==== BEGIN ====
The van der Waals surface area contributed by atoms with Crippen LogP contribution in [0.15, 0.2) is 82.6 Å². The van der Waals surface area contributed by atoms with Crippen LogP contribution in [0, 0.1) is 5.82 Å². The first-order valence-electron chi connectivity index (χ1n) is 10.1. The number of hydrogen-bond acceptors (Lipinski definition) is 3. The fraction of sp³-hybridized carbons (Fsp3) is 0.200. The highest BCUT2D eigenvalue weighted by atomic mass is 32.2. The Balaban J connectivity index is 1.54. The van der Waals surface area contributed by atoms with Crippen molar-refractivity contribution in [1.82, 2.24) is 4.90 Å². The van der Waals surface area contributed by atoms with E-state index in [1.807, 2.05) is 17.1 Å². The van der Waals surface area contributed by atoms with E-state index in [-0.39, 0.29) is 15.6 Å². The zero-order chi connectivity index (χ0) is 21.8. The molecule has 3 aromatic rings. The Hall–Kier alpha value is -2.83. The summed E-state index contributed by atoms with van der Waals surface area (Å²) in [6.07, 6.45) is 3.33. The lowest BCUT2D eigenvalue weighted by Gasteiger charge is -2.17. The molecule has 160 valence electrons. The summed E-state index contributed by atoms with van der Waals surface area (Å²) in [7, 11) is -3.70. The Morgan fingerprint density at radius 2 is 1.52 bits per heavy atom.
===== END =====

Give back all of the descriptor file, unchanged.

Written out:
The van der Waals surface area contributed by atoms with Crippen LogP contribution in [0.15, 0.2) is 82.6 Å². The van der Waals surface area contributed by atoms with Crippen LogP contribution in [0, 0.1) is 5.82 Å². The first-order valence-electron chi connectivity index (χ1n) is 10.1. The number of hydrogen-bond acceptors (Lipinski definition) is 3. The fraction of sp³-hybridized carbons (Fsp3) is 0.200. The highest BCUT2D eigenvalue weighted by atomic mass is 32.2. The Balaban J connectivity index is 1.54. The van der Waals surface area contributed by atoms with Crippen molar-refractivity contribution in [1.82, 2.24) is 4.90 Å². The van der Waals surface area contributed by atoms with E-state index in [1.807, 2.05) is 17.1 Å². The van der Waals surface area contributed by atoms with E-state index in [-0.39, 0.29) is 15.6 Å². The zero-order chi connectivity index (χ0) is 21.8. The molecule has 3 aromatic rings. The Hall–Kier alpha value is -2.83. The summed E-state index contributed by atoms with van der Waals surface area (Å²) in [6.07, 6.45) is 3.33. The lowest BCUT2D eigenvalue weighted by Gasteiger charge is -2.17. The molecule has 160 valence electrons. The summed E-state index contributed by atoms with van der Waals surface area (Å²) in [7, 11) is -3.70. The Morgan fingerprint density at radius 2 is 1.52 bits per heavy atom.